‘Your arguments are fools paradise:The question was: which strategic weapons did you receive from other nations? None is the correct answer (getting help to build nuclear submarine by Russians is a weakly supported claim). So at some point you have to judge other nations with the same disdain you treat US.
Closed GPS ? Without access to militaryGPS, (which India had none till recent times after signing some agreements) how can you claim it was interrupted? This is another hit job of anti-US forces in India.
What exact conditions are attached with US weapons? Do you know?
happy to know that Teddy will surviveIndian Navy to go for govt-to-govt deal with US or France for fighter planes
New Delhi: The Indian Navy will enter into a government-to-government contract with either the US or French government for the purchase of over two dozen fighter aircraft, top Naval officers said Tuesday.
Sources in the defence and security establishment told ThePrint that the Navy was in the process of expediting a trial report into the operational demonstration by Rafale M of French firm Dassault Aviation and F/A 18 Super Hornet of American company Boeing.
The sources also said that the report should be completed within two months and further clarifications could be sought from the two companies in contention.
Following this, the Navy hopes to move the procurement proposal to the defence ministry by the end of 2022.
“The trials are being done because the Navy requires aircraft which can take off from carriers. The report (trial report) is yet to come in on the operational demonstration. They will expedite the report and we will process it,” Navy Vice Chief Vice Admiral S.N. Ghormade said, while responding to a question during a press conference in the national capital.
He was referring to an operational demonstration carried out by the Rafale M and the Super Hornets showcasing ski-jumps — a crucial take-off capability — from the shore-based test facility at INS Hansa in Goa, to demonstrate its ability to operate from Indian aircraft carriers.
Ghormade also spoke about the government-to-government contract and added that the Navy was seeing how the Indian defence industry ecosystem can benefit from it.
Numbers of aircraft undecided
While the Navy was initially looking at procuring 57 aircraft, the number currently stands at 26.
When asked how many aircraft the Navy was looking at procuring, Ghormade, however, said a final number would be decided in due course.
The Vice Chief also said the Navy was keen on the twin engine deck based fighter (TEDBF) that the Defence Research and Development Organisation (DRDO) is working on.
The Navy currently operates the Russian MiG 29K aircraft from INS Vikramaditya. A second aircraft carrier will be commissioned by 15 August this year.
Sources explained that the Navy was looking at only a minimum number of foreign aircraft to keep it operationally active while awaiting the delivery of TEDBFs. They also said that there are a lot of operational issues with MiG 29K and since some of them would be decommissioned over the next one decade, new fighters are needed.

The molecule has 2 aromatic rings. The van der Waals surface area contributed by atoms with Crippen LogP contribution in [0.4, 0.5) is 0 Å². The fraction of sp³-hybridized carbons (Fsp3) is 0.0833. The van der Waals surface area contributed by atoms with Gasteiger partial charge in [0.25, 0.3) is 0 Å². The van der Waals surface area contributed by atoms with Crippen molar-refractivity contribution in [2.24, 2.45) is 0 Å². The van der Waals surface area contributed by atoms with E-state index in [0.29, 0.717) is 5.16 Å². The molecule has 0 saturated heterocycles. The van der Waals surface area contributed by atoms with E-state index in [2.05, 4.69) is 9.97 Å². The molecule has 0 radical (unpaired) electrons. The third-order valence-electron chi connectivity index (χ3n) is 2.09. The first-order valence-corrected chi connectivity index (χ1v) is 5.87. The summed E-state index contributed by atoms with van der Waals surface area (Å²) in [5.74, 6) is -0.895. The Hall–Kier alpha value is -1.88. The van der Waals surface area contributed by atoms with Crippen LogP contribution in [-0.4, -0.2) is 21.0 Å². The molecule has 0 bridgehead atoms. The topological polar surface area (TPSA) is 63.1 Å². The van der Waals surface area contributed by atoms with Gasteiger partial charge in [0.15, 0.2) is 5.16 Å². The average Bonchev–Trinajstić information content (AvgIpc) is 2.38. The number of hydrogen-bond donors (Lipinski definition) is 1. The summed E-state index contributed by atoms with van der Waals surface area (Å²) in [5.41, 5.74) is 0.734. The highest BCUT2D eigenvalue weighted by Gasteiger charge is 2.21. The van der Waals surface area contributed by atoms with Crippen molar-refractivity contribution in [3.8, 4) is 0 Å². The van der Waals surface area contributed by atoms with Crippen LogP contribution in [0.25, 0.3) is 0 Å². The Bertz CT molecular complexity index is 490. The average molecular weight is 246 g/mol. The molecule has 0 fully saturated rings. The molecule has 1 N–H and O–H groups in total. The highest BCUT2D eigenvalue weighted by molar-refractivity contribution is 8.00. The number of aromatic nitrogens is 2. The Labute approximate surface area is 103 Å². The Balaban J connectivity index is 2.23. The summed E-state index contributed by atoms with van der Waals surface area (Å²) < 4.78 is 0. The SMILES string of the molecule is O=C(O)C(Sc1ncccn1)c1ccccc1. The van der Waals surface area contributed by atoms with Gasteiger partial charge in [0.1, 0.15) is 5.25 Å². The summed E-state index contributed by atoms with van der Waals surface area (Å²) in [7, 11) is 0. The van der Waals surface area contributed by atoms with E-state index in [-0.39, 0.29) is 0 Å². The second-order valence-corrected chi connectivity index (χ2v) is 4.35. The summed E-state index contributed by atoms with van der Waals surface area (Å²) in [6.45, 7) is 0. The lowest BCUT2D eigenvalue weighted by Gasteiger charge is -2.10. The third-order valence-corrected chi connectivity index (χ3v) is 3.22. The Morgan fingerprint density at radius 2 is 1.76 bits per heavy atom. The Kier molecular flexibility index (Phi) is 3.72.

‘Decent’ performance by both aircraft
The sources, however, refused to divulge how Rafale and Super Hornets have performed and only said that both aircraft are “decent”. The final report is likely to give more details of both aircraft.
They also said some clarifications would be needed from the companies and only then will the Navy select the fighter plane it wants.
The sources further added that once the proposal is sent to the defence ministry, they will push for faster processing since this is a priority project.
As reported by ThePrint earlier, the Navy is looking at procuring fighters on its own rather than with the Indian Air Force (IAF). In 2020, then Navy chief Admiral Karambir Singh had said that the force was trying to work with the IAF for a possible joint procurement.
Navy is in the process of expediting a trial report into operational demonstration by Rafale M of French firm Dassault Aviation and F/A 18 Super Hornet of American company Boeing.theprint.in
But IN interested in MRMR not P8, P8 too expensive to buy and operate, Sea guardian can do the job with less expensive. IN asked for MRMR to replace il 38, and goi brought P8 under trade/foreign relations deal and still IN need those aircraft and P8 can't replace MRMR.I want more P-8I Poseidons. They will greatly enhance the intel capabilities of the IN. And I want GoI to give full speed to acquisition of ISR planes and AWACs to safeguard the airspace between India and China.
Penny wise pound foolish. MRMR cannot replace P8's capabilities on a one to one basis.But IN interested in MRMR not P8, P8 too expensive to buy and operate, Sea guardian can do the job with less expensive. IN asked for MRMR to replace il 38, and goi brought P8 under trade/foreign relations deal and still IN need those aircraft and P8 can't replace MRMR.
No but the P-8I gives IN a longer reach and deeper look into the enemy's airspace and seaspace and provide IN a bigger holistic picture, not to mention the offensive capabilities of launching harpoons from a long standoff attack range. It alleviate IN's shortcomings with the number of ships vis a vis PLAN.vice versa. Also IN don't need 11 nuclear carrier, different navies different requirement.
Humans are a limiting factor for any ISR platform .. a crew cannot work for more than 8 hours effectively regardless of the actual loitering time of the platform.No but the P-8I gives IN a longer reach and deeper look into the enemy's airspace and seaspace and provide IN a bigger holistic picture, not to mention the offensive capabilities of launching harpoons from a long standoff attack range. It alleviate IN's shortcomings with the number of ships vis a vis PLAN.
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